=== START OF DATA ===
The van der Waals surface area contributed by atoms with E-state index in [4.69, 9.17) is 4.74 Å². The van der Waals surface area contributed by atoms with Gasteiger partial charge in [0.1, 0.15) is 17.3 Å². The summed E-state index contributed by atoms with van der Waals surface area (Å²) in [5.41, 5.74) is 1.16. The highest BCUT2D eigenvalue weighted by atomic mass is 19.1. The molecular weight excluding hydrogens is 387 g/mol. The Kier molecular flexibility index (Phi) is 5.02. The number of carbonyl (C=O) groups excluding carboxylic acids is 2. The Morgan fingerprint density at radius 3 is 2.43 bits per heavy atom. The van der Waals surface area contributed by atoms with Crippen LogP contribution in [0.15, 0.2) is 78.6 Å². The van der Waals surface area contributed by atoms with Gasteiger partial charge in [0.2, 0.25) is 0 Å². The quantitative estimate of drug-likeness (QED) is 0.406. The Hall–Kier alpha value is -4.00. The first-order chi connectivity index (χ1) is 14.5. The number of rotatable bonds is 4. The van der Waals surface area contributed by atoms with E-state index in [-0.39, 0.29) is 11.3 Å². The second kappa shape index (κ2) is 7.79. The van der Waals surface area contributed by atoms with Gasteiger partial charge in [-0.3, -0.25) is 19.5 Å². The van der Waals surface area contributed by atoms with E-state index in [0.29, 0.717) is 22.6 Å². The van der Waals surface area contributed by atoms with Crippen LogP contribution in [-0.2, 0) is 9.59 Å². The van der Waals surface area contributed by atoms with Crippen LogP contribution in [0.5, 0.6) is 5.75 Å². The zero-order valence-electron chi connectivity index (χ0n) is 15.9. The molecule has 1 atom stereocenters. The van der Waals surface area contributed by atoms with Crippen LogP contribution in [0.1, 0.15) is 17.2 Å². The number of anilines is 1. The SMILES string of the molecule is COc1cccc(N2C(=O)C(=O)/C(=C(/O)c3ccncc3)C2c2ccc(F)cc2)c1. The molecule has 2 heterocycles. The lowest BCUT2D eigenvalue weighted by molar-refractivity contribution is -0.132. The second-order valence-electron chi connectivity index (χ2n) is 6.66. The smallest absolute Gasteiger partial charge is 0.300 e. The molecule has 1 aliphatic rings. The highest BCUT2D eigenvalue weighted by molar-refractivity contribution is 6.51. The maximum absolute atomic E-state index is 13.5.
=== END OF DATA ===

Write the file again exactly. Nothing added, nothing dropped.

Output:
The van der Waals surface area contributed by atoms with E-state index in [4.69, 9.17) is 4.74 Å². The van der Waals surface area contributed by atoms with Gasteiger partial charge in [0.1, 0.15) is 17.3 Å². The summed E-state index contributed by atoms with van der Waals surface area (Å²) in [5.41, 5.74) is 1.16. The highest BCUT2D eigenvalue weighted by atomic mass is 19.1. The molecular weight excluding hydrogens is 387 g/mol. The Kier molecular flexibility index (Phi) is 5.02. The number of carbonyl (C=O) groups excluding carboxylic acids is 2. The Morgan fingerprint density at radius 3 is 2.43 bits per heavy atom. The van der Waals surface area contributed by atoms with Crippen LogP contribution in [0.15, 0.2) is 78.6 Å². The van der Waals surface area contributed by atoms with Gasteiger partial charge in [0.2, 0.25) is 0 Å². The quantitative estimate of drug-likeness (QED) is 0.406. The Hall–Kier alpha value is -4.00. The first-order chi connectivity index (χ1) is 14.5. The number of rotatable bonds is 4. The van der Waals surface area contributed by atoms with E-state index in [-0.39, 0.29) is 11.3 Å². The second kappa shape index (κ2) is 7.79. The van der Waals surface area contributed by atoms with Gasteiger partial charge in [-0.3, -0.25) is 19.5 Å². The van der Waals surface area contributed by atoms with E-state index in [0.29, 0.717) is 22.6 Å². The van der Waals surface area contributed by atoms with Crippen LogP contribution in [-0.2, 0) is 9.59 Å². The van der Waals surface area contributed by atoms with Crippen LogP contribution in [0.5, 0.6) is 5.75 Å². The zero-order valence-electron chi connectivity index (χ0n) is 15.9. The molecule has 1 atom stereocenters. The van der Waals surface area contributed by atoms with Crippen LogP contribution in [0.1, 0.15) is 17.2 Å². The number of anilines is 1. The SMILES string of the molecule is COc1cccc(N2C(=O)C(=O)/C(=C(/O)c3ccncc3)C2c2ccc(F)cc2)c1. The molecule has 2 heterocycles. The lowest BCUT2D eigenvalue weighted by molar-refractivity contribution is -0.132. The second-order valence-electron chi connectivity index (χ2n) is 6.66. The smallest absolute Gasteiger partial charge is 0.300 e. The molecule has 1 aliphatic rings. The highest BCUT2D eigenvalue weighted by molar-refractivity contribution is 6.51. The maximum absolute atomic E-state index is 13.5.